Repealing the law that gave Disney and the other Orlando amusement parks a special self-governing status might be a good idea. It might even be a conservative idea. But because the Republicans are doing this to punish Disney after the company opposed their pet educational project, it is unconstitutional. What’s more, it is an authoritarian abuse of power.
There is little doubt that Disney will fight back and there is little doubt that Disney will win. Ron DeSantis probably knows this. He doesn’t care. Ron DeSantis is getting what he wants, which is national attention and the perception that he is a culture warrior who is fighting for the Republican base. When the whole scheme blows up a few years from now, DeSantis will have completed his campaign for president and another governor will probably be there to clean up the mess in Florida.
In fact, this is not the first time that DeSantis has enacted a blatantly unconstitutional law just to get the headlines. In May 2021, DeSantis signed a bill that he claimed would stop censorship by Big Tech. In reality, the bill attacked the First Amendment rights of social media companies and violated the supremacy clause of the Constitution by attempting to pre-empt federal law. A federal judge stopped the law from taking effect the following month on the grounds that plaintiffs were likely to prevail in their claim that it violated the First Amendment.
Another interesting thing about that law is that it gave Disney another special carve-out. The social media law exempts any “company that owns and operates a theme park or entertainment complex" from complying with its provisions.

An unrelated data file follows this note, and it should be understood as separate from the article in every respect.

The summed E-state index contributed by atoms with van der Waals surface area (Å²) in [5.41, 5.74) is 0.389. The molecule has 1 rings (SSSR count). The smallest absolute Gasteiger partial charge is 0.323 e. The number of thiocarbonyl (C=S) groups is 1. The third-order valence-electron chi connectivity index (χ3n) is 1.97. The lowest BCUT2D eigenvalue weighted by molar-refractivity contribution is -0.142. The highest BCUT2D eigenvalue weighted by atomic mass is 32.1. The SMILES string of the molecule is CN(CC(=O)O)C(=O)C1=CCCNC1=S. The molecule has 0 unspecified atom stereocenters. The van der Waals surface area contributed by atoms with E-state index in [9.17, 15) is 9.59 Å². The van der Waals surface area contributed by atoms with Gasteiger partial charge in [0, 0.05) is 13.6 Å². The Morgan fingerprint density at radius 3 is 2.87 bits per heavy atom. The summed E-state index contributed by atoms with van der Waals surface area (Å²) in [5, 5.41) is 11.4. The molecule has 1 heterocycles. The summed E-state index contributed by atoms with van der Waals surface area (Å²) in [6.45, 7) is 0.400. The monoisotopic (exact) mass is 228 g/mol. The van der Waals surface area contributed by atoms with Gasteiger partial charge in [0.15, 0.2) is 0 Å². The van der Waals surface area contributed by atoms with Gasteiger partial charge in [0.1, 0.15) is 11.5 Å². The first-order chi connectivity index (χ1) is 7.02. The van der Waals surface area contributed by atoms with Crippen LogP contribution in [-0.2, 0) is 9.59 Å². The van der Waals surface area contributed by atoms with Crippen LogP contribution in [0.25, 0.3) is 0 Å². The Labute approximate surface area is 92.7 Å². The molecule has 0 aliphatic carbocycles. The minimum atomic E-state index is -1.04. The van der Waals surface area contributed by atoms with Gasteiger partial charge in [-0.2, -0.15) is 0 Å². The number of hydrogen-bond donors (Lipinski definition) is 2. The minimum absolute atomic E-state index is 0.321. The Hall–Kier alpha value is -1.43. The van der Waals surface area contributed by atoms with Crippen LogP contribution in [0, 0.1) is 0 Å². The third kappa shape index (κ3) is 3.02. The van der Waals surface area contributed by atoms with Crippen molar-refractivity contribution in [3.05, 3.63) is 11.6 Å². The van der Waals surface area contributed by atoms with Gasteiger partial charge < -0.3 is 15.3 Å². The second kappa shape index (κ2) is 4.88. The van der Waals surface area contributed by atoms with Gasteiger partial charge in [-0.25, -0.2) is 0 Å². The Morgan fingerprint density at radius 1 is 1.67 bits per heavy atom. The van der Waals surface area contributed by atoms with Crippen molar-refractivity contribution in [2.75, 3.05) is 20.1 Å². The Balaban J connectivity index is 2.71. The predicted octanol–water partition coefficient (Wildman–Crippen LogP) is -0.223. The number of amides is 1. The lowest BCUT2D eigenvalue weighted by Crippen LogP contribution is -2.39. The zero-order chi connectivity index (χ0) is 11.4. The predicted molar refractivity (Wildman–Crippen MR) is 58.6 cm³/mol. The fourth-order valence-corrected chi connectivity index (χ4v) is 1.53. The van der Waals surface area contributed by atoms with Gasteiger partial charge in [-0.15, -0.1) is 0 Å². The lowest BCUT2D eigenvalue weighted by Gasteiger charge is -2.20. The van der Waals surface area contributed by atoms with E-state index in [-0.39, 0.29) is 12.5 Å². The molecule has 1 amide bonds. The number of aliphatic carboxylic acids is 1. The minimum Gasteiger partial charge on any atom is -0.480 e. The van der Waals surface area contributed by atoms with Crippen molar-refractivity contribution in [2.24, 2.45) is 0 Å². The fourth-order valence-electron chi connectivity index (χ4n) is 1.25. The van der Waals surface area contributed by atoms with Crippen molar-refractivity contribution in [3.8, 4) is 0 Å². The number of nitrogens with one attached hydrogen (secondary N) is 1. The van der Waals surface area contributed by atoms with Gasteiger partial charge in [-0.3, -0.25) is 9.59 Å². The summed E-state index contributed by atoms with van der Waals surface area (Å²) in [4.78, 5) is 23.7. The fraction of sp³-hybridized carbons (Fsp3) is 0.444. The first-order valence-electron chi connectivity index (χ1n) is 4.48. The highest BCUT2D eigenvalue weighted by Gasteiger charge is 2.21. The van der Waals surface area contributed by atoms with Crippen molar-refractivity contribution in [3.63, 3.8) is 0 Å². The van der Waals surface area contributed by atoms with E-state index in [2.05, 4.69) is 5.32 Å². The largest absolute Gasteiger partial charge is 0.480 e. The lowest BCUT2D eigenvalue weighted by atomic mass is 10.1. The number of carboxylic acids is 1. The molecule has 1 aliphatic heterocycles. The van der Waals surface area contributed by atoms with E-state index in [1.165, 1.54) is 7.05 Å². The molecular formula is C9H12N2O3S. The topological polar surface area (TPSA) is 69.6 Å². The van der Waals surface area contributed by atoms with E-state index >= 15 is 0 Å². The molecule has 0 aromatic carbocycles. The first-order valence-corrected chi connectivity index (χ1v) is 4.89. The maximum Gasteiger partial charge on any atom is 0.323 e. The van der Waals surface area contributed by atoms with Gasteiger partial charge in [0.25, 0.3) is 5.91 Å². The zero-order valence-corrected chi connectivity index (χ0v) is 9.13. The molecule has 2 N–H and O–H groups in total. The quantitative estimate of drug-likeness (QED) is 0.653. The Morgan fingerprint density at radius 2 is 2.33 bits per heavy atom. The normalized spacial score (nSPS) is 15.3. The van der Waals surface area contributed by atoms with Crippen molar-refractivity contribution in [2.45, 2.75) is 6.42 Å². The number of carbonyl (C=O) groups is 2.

So Ron DeSantis apparently does not have an ideological objection to crony capitalistic special treatment for Florida businesses including Disney, he just has an objection to companies that oppose his agenda. If there is any doubt as to his motives, along with repealing Disney’s special tax status, DeSantis has also asked the Florida legislature to repeal Disney’s exemption from the social media law (which, incidentally, is still languishing, waiting for the courts to strike it down).
I’ve said it once, I’ll say it again: This is not conservatism.
DeSantis and the Florida Republicans are overreaching, just as congressional progressives tried to do under Joe Biden and just as Republicans did under Donald Trump and just as Democrats did under Barack Obama.
Whether DeSantis gets blowback in the form of losing his re-election bid this year or not, his actions are gross abuses of power that would have the Founders spinning in their graves. He deserves to lose and constitutionalists should lead the charge against him.
We should be thankful for DeSantis blatantly exceeding his authority now, however. It shows us how dangerous he is when trusted with power and gives us ample reason that he should never be trusted with the presidency.
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Disney lost and lost big time. And other corporations have been sent a message about trying to use their financial power to over ride voters' elected representatives. Those corporations aren't based in the states they harass for the most part. Individual residents who work for Disney are free to speak out and speak up against and in support of laws. And Disney is still free to do business in Florida and speak out as a corporation against laws it doesn't like. But Florida doesn't have to lay down and beg, "Please sir, may I have another?"
Disney is attempting to exert undue influence as a de facto government in its RCID fiefdom.